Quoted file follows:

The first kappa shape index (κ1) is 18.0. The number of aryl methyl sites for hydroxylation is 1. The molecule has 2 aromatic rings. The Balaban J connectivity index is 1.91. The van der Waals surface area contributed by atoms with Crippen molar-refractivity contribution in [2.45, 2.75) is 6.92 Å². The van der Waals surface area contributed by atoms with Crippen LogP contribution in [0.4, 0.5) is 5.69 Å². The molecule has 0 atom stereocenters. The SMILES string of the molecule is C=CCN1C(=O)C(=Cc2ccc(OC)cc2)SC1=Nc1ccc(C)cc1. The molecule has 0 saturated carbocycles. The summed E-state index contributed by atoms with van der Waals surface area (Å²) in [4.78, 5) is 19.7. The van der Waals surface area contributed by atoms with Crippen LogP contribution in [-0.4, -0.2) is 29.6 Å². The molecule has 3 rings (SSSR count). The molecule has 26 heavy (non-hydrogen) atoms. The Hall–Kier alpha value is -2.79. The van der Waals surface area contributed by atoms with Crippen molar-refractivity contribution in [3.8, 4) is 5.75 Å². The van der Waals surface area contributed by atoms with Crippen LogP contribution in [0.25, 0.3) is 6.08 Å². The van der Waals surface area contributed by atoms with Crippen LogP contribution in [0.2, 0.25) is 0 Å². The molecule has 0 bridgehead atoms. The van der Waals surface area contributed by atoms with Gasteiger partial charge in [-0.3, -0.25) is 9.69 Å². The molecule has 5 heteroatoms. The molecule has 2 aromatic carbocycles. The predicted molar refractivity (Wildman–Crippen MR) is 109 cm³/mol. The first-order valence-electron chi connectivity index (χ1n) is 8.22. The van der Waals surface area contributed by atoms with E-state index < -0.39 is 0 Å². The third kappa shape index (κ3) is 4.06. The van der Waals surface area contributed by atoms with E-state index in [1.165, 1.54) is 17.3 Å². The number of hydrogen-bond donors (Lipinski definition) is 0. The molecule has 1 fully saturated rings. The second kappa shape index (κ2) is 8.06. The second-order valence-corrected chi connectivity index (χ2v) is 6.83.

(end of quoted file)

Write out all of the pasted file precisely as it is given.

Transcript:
The first kappa shape index (κ1) is 18.0. The number of aryl methyl sites for hydroxylation is 1. The molecule has 2 aromatic rings. The Balaban J connectivity index is 1.91. The van der Waals surface area contributed by atoms with Crippen molar-refractivity contribution in [2.45, 2.75) is 6.92 Å². The van der Waals surface area contributed by atoms with Crippen LogP contribution in [0.4, 0.5) is 5.69 Å². The molecule has 0 atom stereocenters. The SMILES string of the molecule is C=CCN1C(=O)C(=Cc2ccc(OC)cc2)SC1=Nc1ccc(C)cc1. The molecule has 0 saturated carbocycles. The summed E-state index contributed by atoms with van der Waals surface area (Å²) in [4.78, 5) is 19.7. The van der Waals surface area contributed by atoms with Crippen LogP contribution in [-0.4, -0.2) is 29.6 Å². The molecule has 3 rings (SSSR count). The molecule has 26 heavy (non-hydrogen) atoms. The Hall–Kier alpha value is -2.79. The van der Waals surface area contributed by atoms with Crippen molar-refractivity contribution in [3.8, 4) is 5.75 Å². The van der Waals surface area contributed by atoms with Crippen LogP contribution in [0.25, 0.3) is 6.08 Å². The van der Waals surface area contributed by atoms with Crippen LogP contribution in [0.2, 0.25) is 0 Å². The molecule has 0 bridgehead atoms. The van der Waals surface area contributed by atoms with Gasteiger partial charge in [-0.3, -0.25) is 9.69 Å². The molecule has 5 heteroatoms. The molecule has 2 aromatic carbocycles. The predicted molar refractivity (Wildman–Crippen MR) is 109 cm³/mol. The first-order valence-electron chi connectivity index (χ1n) is 8.22. The van der Waals surface area contributed by atoms with E-state index < -0.39 is 0 Å². The third kappa shape index (κ3) is 4.06. The van der Waals surface area contributed by atoms with E-state index in [1.165, 1.54) is 17.3 Å². The number of hydrogen-bond donors (Lipinski definition) is 0. The molecule has 1 fully saturated rings. The second kappa shape index (κ2) is 8.06. The second-order valence-corrected chi connectivity index (χ2v) is 6.83.